Monday, December 1, 2008

"Too Human" adds futuristic twist on a classic tale

You ever watch a movie or play a video game that ends abruptly - and you know the story wasn't quite baked to perfection? You aren't mad that it just ended - you are mad because the loose ends weren't tied, and you know it was just a setup to a sequel. Enters "Too Human," stage left.

The game, developed by Silicon Knights for several years, focuses on the main character, Baldur. It is a futurist retelling of a Norse tale. That's cool and I have no problem with that aspect. But, besides just ending sharply, there are some other warts in this game that make being a god not so cool.

First, the good. The game starts out with Baldur learning about his past and leading his commandos, the Wolves, into battles all over the universe. It's an RPG hybrid - it has some RPG elements, some real-time fights and the ability to slash your way out of some hairy situations. You have access to a ton of weapons, armor, augmentations and upgrade points for character development (You can choose to be a beserker, champion, bio engineer, defender and commando). The environs are easy on the eyes, and vast, but not quite open sandbox. Another plus? The tons of literary references in the games will make you want to dust off your old Macmillan English Lit book.

Now, the bad. The controls are a mess. You will have access to some cool heavy weapons later in the game, but to control them while keeping enemies at bay is a hassle. The controls DO WORK great when you have multiple enemies. Baldur will slide from enemy to enemy and earn some combo bonuses. That's good. Not being able to control him the way you want when he's not sliding around? Not so much.

The camera angles are confusing and really fail during some combat episodes. You can't rotate around Baldur - and that can be difficult when you have goblins and trolls (and these huge spiders), lighting you up like the White House Christmas tree. Plus, you have the ability to access an intranet and do things (think The Matrix) in the virtual world that will cause things in the real world to happen (like opening a door in the virtual world or destroying it opens it in the real world). Why can't I have the ability in the real world? I am a god - can't I use special abilities? Isn't that what makes a god a god?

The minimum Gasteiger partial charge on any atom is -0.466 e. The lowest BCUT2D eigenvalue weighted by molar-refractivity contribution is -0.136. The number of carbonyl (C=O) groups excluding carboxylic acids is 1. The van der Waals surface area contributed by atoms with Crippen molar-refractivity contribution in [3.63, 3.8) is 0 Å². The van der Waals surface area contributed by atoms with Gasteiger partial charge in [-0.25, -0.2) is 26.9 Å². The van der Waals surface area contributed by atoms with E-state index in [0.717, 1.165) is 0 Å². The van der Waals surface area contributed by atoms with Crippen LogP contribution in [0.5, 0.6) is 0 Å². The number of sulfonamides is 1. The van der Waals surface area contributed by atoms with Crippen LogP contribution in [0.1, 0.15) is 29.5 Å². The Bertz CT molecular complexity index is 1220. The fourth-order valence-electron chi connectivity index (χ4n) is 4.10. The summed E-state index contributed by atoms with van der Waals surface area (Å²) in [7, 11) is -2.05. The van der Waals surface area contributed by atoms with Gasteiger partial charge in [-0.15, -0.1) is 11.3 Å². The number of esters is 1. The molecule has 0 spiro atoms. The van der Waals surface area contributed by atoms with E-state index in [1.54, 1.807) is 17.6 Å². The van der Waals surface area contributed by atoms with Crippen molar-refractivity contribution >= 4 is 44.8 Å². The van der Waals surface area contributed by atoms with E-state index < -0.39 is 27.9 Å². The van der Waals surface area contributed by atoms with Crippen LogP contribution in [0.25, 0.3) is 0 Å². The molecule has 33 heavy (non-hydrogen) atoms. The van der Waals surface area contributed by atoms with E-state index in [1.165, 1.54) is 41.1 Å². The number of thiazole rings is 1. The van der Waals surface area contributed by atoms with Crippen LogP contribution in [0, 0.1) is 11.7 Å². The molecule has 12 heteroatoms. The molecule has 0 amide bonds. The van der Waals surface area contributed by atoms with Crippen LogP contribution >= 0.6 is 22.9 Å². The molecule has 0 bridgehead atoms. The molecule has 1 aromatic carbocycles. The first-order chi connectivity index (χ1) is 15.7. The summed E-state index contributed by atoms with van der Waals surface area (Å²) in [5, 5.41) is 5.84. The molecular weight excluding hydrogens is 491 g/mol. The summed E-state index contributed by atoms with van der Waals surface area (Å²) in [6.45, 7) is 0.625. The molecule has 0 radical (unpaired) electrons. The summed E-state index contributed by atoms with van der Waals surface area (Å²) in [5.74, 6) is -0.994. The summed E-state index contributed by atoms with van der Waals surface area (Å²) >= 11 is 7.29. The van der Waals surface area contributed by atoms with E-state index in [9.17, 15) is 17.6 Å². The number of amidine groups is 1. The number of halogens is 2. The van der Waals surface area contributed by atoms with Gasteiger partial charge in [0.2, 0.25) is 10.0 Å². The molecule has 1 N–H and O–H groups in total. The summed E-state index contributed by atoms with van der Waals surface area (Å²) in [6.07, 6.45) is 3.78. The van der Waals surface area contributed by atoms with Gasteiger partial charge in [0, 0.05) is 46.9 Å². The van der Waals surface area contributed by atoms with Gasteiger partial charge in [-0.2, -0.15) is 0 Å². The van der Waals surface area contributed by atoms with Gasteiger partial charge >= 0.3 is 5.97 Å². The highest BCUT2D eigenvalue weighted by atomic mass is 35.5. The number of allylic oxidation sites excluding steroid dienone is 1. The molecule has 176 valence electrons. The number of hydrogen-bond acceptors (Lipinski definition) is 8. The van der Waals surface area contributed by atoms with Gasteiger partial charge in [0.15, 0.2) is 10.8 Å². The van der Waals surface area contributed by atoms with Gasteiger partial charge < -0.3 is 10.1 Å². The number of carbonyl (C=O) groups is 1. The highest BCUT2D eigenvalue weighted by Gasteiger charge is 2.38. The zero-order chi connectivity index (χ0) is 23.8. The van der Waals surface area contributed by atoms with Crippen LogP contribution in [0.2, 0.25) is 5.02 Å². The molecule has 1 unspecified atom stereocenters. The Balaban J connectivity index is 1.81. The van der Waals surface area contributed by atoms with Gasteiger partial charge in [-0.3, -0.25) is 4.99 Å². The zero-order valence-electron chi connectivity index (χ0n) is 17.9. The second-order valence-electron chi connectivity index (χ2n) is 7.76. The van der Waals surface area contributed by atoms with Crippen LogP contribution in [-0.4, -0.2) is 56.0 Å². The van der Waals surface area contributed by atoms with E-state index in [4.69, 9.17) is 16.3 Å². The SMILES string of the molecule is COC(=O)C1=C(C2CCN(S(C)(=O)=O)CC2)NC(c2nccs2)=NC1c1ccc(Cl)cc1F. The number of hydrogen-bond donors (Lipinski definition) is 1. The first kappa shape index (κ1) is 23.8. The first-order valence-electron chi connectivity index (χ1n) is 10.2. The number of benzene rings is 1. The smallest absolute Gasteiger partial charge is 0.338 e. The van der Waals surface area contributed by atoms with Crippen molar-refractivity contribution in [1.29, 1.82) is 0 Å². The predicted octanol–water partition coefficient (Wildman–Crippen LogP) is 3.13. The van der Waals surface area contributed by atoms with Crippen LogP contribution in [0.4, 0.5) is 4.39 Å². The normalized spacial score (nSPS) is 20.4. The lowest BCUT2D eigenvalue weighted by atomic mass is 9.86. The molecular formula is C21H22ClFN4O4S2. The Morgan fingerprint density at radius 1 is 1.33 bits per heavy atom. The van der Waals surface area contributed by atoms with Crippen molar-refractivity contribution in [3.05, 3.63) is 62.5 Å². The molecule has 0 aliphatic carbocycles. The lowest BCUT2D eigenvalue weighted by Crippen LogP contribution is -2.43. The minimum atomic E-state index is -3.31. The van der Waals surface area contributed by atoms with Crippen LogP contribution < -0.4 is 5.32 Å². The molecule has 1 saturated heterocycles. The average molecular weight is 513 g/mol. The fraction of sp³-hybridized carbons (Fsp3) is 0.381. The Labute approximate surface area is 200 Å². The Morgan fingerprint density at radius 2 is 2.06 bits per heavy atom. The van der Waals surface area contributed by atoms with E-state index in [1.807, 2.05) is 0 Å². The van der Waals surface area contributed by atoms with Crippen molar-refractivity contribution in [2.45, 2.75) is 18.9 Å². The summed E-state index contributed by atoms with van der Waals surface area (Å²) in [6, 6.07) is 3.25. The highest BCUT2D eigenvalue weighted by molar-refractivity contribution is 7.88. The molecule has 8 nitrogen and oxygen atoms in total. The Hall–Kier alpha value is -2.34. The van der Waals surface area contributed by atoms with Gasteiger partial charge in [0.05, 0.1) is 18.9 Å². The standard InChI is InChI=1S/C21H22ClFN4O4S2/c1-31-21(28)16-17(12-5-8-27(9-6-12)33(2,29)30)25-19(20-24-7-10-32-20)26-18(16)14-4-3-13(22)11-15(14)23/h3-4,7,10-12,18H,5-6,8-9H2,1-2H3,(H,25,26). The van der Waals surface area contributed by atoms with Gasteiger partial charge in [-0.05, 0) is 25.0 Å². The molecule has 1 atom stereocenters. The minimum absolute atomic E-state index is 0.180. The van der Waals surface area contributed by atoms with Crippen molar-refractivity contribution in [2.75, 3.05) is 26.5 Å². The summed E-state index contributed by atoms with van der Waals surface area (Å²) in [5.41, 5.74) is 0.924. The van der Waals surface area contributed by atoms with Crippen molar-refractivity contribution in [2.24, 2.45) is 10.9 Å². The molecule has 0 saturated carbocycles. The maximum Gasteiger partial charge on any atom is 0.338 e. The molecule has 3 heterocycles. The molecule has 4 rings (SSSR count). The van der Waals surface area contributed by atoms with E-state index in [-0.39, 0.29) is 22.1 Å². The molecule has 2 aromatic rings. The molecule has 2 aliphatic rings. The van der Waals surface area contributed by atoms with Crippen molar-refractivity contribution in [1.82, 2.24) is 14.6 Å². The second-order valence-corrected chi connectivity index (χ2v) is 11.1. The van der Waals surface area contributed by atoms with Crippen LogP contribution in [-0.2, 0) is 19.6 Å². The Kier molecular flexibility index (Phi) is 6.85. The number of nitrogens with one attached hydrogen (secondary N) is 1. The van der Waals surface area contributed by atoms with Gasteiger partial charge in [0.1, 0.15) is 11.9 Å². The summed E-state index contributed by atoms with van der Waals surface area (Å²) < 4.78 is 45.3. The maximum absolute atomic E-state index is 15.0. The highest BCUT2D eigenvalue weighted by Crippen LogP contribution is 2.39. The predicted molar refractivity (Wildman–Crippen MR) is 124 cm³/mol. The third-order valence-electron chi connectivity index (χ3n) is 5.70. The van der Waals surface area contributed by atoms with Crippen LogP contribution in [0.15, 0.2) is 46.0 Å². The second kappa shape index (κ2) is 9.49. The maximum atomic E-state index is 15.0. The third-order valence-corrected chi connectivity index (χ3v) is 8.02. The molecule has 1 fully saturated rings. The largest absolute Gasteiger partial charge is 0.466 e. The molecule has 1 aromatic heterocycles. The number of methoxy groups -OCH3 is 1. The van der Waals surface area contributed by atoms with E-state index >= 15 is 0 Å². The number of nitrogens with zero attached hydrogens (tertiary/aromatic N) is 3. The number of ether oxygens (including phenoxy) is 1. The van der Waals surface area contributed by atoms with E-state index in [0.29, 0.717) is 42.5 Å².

There are a few missions where you have backup - Thor - but as much trash as he talks during cutscenes, you'd think he's Jason Bourne. Maybe Jason Stillborn. He is as worthless as a third leg. During missions with him, not only did I have to save him while keeping enemies off my back, he would say he's ready for a fight. Oh, I definitely laughed after a few goblins and their missiles opened up on him.

Another interesting feature? The ride of the valkyries. These mythical creatures descend after you are *killed* in battle. I saw a couple and tried to light into them. Nope. They carry the dead to another world - where? Ask Odin - and give you a fresh life anywhere. I actually earned an achievement for dying a lot of times. There's no real punishment for dying - you lose your finishing combos - but your enemy is still weakened to the point of your passing. And when you kill them, there's no resurrection for them.

The biggest disappointment for me? The moment when you check your stats, see you are near 100 percent finished and you realize this game is going to end without you completing the story. I was shocked - and wondered out loud if Silicon Knights are working on the sequel.

I do see a lot of good in this game. I have played through it twice and it does allow your upgrades to accumulate (much like "Mass Effect" allows you to play again with upgraded stats). While I had fun whipping goblins and trolls all over Odin's universe, and I know a lot of work was put into the game, but the disappointment may spoil your adventure as a god.

8.0 out of 10

No comments: